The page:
Over time, my risk-taking quotient increased. This year in teaching I’ve taken the biggest risks, made the biggest changes. So much of this change has been because of the network of teacher/learners on twitter, their blogs and their always supportive stance.
I regularly see the tweets: How to Get Teachers Over the Fear of Tweeting. I “get” that fear. At first I lurked, unseen no one would know. Then my big mouth got the better of my fear and I finally tweeted. Pushing the tweet button was a jump. For days I worried about tweet I’d made. I survived and unlike the high dive, no one made me. I did it on my own. Then I got support. I was retweeted. Oh my gosh, someone agrees! Maybe I’m worthy?
Once someone followed me, I was hooked. I belong! Now tweeting is as easy as breathing and as gratifying as eating ice cream. I rush home to get to chats, and I’m extremely upset if I miss them. I was on a mission to get others at my school involved. A few adventurous souls do. They tell me they enjoy what I tweet, and I retweet them. I figure if I can get a few to put their toe in the water, maybe they will jump in. As each one gets support, starts to belong, they will spread the word to at least one other person.
Responding to blogs was the next scary thing. Again I worried about what I said. But the responses I got back from the bloggers made it not only ok, but welcome. After all these are teachers, of course they were encouraging.
With success, all of a sudden you crave it
So with all this encouragement, how about a blog? From the kid who wouldn’t raise her hand in class. Why? In large part because of the generous and supportive spirit of the twitter teacher community. While it was scary, I felt safe, safe enough to try.
My most recent jump, direct messaging. That may sound strange as another step, but it is personal. A reaching out to one person, no hiding. I worried: am I being presumptuous? Asking too much? I was really concerned about something in my classroom and one person jumped into my mind. One person who would take the time and have the resources to help. So I direct messaged Fran McVeigh. What followed was a long conversation about my writer’s workshop. Strategies were developed. My next steps clear, and a reminder to stay calm, take a breath. Thank you Fran, you’ve never met me but you know me!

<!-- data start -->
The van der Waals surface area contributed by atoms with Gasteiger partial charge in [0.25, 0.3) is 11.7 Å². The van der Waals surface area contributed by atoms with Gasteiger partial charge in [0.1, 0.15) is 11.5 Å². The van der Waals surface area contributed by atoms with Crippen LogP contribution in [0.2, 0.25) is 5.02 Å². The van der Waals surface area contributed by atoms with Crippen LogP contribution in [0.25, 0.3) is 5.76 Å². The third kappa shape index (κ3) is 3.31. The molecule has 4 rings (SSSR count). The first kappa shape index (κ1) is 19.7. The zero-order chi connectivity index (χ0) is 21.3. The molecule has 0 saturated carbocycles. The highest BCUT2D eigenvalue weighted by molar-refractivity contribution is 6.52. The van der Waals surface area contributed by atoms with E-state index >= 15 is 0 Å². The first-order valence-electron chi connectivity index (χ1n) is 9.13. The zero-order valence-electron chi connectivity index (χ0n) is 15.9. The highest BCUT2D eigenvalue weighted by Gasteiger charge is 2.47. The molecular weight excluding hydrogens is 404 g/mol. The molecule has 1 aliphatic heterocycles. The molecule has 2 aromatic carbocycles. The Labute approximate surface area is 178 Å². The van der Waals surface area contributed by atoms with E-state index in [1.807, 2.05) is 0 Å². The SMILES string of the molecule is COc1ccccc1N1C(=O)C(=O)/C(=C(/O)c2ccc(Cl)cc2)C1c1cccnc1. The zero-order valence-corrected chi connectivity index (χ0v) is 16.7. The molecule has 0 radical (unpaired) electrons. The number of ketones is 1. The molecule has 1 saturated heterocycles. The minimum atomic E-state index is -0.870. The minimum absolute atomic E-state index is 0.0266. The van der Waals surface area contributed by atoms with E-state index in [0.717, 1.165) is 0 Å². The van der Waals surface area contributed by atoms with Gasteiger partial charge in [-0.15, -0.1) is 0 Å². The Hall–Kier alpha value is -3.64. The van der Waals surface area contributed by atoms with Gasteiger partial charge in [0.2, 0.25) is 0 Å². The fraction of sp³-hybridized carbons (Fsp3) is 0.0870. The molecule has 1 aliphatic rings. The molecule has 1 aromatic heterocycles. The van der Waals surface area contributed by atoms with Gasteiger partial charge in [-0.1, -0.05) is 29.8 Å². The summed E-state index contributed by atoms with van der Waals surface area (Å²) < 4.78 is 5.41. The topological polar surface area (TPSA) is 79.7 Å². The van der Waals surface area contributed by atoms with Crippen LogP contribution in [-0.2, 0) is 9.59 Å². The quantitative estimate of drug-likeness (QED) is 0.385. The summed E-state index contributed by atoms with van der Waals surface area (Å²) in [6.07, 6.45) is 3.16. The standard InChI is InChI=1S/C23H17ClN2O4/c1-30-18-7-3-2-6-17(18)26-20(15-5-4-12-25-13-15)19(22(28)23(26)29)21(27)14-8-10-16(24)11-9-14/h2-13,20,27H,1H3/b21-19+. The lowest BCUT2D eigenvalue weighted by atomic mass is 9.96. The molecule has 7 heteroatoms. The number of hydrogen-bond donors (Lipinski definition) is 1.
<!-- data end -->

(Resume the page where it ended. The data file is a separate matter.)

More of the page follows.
Bringing my personal learning back to the classroom space
It’s week three and lots of parent questionnaires are rolling in. Another first this year, thank you Pernille Ripp for the generous sharing of your questionnaire. The responses are beautiful. I immediately felt that tremendous love and concern parents have for their kids. I felt honored to be let into their lives and obligated to foster these fragile beings. Amy Smith’s eloquent blogsends a message we all need to keep in our forethoughts when we invite our students in to class. All have their strengths and their fears.
They are me. Afraid to jump, share, speak, be. So what does it take to feel safe enough to jump, to take risks with ideas, to put your thoughts in the air, on paper, on a blog? Here are some things I learned about risk taking and learning during my summer of lurking, tweeting, commenting and blogging. I think it applies very nicely to our classroom spaces.
Requirements for a Safe Place for Fragile Thoughts and Almost There Ideas
Where Risk Taking to Learn is Encouraged
1. There must be free will. It is not forced. There is a choice.
2. You are allowed to watch, to lurk.
3. There are baby steps that are supported: I agree!
4. There is a cheering section: Thank you, your thoughts matter.
5. There is a chance to lead other learners: You are the expert, show us.
6. There are experts to lean on, to help us through our tough moments:
Who can help me?
7. There are open spaces without judgement to express and discover